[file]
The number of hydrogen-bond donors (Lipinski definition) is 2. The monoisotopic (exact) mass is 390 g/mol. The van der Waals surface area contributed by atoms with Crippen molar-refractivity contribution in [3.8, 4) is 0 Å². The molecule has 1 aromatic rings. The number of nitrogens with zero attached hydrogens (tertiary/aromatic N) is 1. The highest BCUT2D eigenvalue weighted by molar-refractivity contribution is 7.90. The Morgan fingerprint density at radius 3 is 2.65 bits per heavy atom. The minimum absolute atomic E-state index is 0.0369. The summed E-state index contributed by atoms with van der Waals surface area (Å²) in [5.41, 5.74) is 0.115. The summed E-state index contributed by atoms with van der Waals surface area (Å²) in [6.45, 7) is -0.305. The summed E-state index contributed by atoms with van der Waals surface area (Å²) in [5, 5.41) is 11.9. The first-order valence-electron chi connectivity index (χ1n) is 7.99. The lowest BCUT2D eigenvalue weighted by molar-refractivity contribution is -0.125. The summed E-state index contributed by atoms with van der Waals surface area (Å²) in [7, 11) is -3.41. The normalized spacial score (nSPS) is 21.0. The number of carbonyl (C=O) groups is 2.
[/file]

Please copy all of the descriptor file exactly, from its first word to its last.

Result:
The number of hydrogen-bond donors (Lipinski definition) is 2. The monoisotopic (exact) mass is 390 g/mol. The van der Waals surface area contributed by atoms with Crippen molar-refractivity contribution in [3.8, 4) is 0 Å². The molecule has 1 aromatic rings. The number of nitrogens with zero attached hydrogens (tertiary/aromatic N) is 1. The highest BCUT2D eigenvalue weighted by molar-refractivity contribution is 7.90. The Morgan fingerprint density at radius 3 is 2.65 bits per heavy atom. The minimum absolute atomic E-state index is 0.0369. The summed E-state index contributed by atoms with van der Waals surface area (Å²) in [5.41, 5.74) is 0.115. The summed E-state index contributed by atoms with van der Waals surface area (Å²) in [6.45, 7) is -0.305. The summed E-state index contributed by atoms with van der Waals surface area (Å²) in [5, 5.41) is 11.9. The first-order valence-electron chi connectivity index (χ1n) is 7.99. The lowest BCUT2D eigenvalue weighted by molar-refractivity contribution is -0.125. The summed E-state index contributed by atoms with van der Waals surface area (Å²) in [7, 11) is -3.41. The normalized spacial score (nSPS) is 21.0. The number of carbonyl (C=O) groups is 2.